The girls had a man-friend who hung around a lot. A nice guy by all accounts, who swore off any sort of involvement in the strange case of the doll. “Lou” claimed the doll gave him bad vibes. He encouraged them to get rid of it; a case that was furthered when little notes began turning up around the apartment with childlike scrawl on parchment paper saying “Help Us” and “Help Lou.” None of them kept parchment in the apartment, and none could be sure where the notes were coming from.
They ruled out the conclusion of external involvement when, upon returning home after a particularly strenuous day of classes, they found the doll wearing three dots of red on its chest, with blood smeared on its hand.
Insert Bad Idea #1: Investigation
I’m not sure what drives people to overturn certain rocks. If I was in Donna’s situation, there would be garbage bag and a trash compactor involved, and that’d be that. Or lighter fluid and a trash can. Goodbye dolly. Into the fireplace with you. CHOOM. SIZZLE. Of course that’s not what happened. Donna and her roommate called in a medium.
After a little dabbled conversation the medium relayed to the girls that before their apartment complex was built, a seven year old girl’s body had been found on the property. The girl’s name was Annabelle Higgins, and her spirit had latched onto the doll when Donna had brought it home. Annabelle found the girls to be trustworthy. She only wanted to stay with them. They made her feel safe.
What harm could it do, right? The spirit made a sympathetic case.
They kept the doll.
That’s when the real trouble started.
Insert Bad Idea #2: Ignoring the Obvious
Lou began having bad dreams — the sort where Annabelle was in his bed, sitting on his chest, choking him out. He’d wake up terrified, suffocating, head pounding. Your standard variety sleep paralysis might account for this sort of thing, except that when Lou looked up he found the doll sitting at the foot of his bed. He claims it crawled up his leg and proceeded to carry out the dream. He blacked out, and when he woke the next morning, was stricken with the sense that all was not right and the doll was to blame.
A few days later, Lou and Angie were in the midst of planning a road trip. In the middle of a silent apartment with maps spread around them, a shuffling sound broke the quiet. Thinking it was a burglar, Lou went to investigate. Coming from Donna’s room, Lou entered to find Annabelle propped up in a corner. The sensation he described was that of being watched; eyes burning the back of his neck. When he turned there was nobody there, but things escalated quickly: Lou found himself doubled over in pain from a series of raked cuts that clawed through his shirt and into his midsection.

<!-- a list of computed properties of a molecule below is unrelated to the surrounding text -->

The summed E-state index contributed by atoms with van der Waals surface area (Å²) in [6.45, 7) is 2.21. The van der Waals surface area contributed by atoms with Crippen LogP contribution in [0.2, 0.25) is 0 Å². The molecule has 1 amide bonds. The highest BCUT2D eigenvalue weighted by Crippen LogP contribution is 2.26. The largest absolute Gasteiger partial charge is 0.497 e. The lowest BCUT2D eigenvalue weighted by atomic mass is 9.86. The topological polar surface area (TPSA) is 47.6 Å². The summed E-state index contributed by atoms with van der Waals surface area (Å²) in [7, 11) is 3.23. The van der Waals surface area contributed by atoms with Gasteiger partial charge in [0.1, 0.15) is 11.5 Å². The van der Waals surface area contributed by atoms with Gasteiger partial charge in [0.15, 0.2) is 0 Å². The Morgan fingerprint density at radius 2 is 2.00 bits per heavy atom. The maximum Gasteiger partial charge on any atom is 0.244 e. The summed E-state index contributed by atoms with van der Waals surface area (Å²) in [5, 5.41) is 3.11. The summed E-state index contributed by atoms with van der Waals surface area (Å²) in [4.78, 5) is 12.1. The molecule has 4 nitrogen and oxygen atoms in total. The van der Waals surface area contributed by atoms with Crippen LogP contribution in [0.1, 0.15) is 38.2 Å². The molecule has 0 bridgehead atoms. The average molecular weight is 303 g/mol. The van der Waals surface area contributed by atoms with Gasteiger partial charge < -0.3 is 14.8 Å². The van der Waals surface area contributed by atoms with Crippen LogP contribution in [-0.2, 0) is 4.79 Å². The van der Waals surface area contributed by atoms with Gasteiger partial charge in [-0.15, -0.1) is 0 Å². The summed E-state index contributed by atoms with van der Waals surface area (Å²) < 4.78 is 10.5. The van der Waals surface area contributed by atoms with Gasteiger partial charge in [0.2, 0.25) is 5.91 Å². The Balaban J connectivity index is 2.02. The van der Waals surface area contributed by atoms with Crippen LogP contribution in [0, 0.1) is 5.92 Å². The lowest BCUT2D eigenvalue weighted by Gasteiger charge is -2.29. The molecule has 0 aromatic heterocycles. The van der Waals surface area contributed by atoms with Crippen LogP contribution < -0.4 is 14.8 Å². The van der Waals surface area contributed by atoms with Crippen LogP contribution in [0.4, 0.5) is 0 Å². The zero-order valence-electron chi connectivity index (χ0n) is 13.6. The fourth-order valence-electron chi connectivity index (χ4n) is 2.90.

The wounds, while only surface cuts, healed in a few days. But it was enough to convince the trio: the doll was to blame.
Enter the Warrens
The girls contacted an Episcopalian priest, who in turn brought in the Warrens to investigate the strange case of Annabelle the doll. A quick assessment determined that it wasn’t, in fact, the spirit of a deceased child inhabiting the poppet, but a demonic manifestation that had latched on to the toy. Demons don’t possess things, they possess people; a clever workaround that made it look like a simple haunting when, in reality, the entity was allegedly after Donna’s soul the whole time.
The priest performed an exorcism, and the Warrens bagged the doll — popping it into the back seat of their sedan for transport. Ed elected to take only backroads home, as the entity might’ve proved too strong to contain on the trip back. Going 65 mph on a highway might’ve proved disastrous.
Sure enough, the engine cut out a few times, the power steering failed, and the brakes gave a stammer once or twice. Ed sprinkled the doll with holy water and it behaved itself for the trip home.
After a little while, though, Annabelle was back to her old tricks: disappearing and reappearing in various places around the Warren household, levitating off Ed’s desk, etc. Before things could worsen, Ed called in a Catholic priest to perform an exorcism. With only one further incident in which the priest’s car was totalled on his way home, the Warrens built a locked case for the doll.
Annabelle currently resides in the Warrens’ Occult Museum, where you might visit it should you be passing through Monroe, Connecticut.